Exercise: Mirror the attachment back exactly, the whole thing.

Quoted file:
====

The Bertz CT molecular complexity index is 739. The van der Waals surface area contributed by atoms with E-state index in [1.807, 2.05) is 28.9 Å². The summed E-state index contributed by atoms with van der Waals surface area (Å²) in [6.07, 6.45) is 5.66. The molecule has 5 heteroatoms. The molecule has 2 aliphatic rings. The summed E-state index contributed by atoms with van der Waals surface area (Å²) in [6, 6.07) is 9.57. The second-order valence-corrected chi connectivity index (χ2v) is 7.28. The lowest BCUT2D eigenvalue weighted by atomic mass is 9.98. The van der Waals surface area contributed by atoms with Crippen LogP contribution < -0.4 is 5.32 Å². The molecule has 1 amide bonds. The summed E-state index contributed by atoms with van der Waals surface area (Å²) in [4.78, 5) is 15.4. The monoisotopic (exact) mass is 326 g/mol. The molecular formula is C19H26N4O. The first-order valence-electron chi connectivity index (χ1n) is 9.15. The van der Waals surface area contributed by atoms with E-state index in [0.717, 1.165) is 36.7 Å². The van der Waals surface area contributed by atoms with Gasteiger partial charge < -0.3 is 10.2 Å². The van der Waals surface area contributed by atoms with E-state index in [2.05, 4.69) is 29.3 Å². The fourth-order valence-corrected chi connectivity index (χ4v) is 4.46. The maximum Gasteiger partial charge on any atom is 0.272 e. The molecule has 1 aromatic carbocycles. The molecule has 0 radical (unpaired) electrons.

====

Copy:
The Bertz CT molecular complexity index is 739. The van der Waals surface area contributed by atoms with E-state index in [1.807, 2.05) is 28.9 Å². The summed E-state index contributed by atoms with van der Waals surface area (Å²) in [6.07, 6.45) is 5.66. The molecule has 5 heteroatoms. The molecule has 2 aliphatic rings. The summed E-state index contributed by atoms with van der Waals surface area (Å²) in [6, 6.07) is 9.57. The second-order valence-corrected chi connectivity index (χ2v) is 7.28. The lowest BCUT2D eigenvalue weighted by atomic mass is 9.98. The van der Waals surface area contributed by atoms with Crippen LogP contribution < -0.4 is 5.32 Å². The molecule has 1 amide bonds. The summed E-state index contributed by atoms with van der Waals surface area (Å²) in [4.78, 5) is 15.4. The monoisotopic (exact) mass is 326 g/mol. The molecular formula is C19H26N4O. The first-order valence-electron chi connectivity index (χ1n) is 9.15. The van der Waals surface area contributed by atoms with E-state index in [0.717, 1.165) is 36.7 Å². The van der Waals surface area contributed by atoms with Gasteiger partial charge < -0.3 is 10.2 Å². The van der Waals surface area contributed by atoms with E-state index in [2.05, 4.69) is 29.3 Å². The fourth-order valence-corrected chi connectivity index (χ4v) is 4.46. The maximum Gasteiger partial charge on any atom is 0.272 e. The molecule has 1 aromatic carbocycles. The molecule has 0 radical (unpaired) electrons.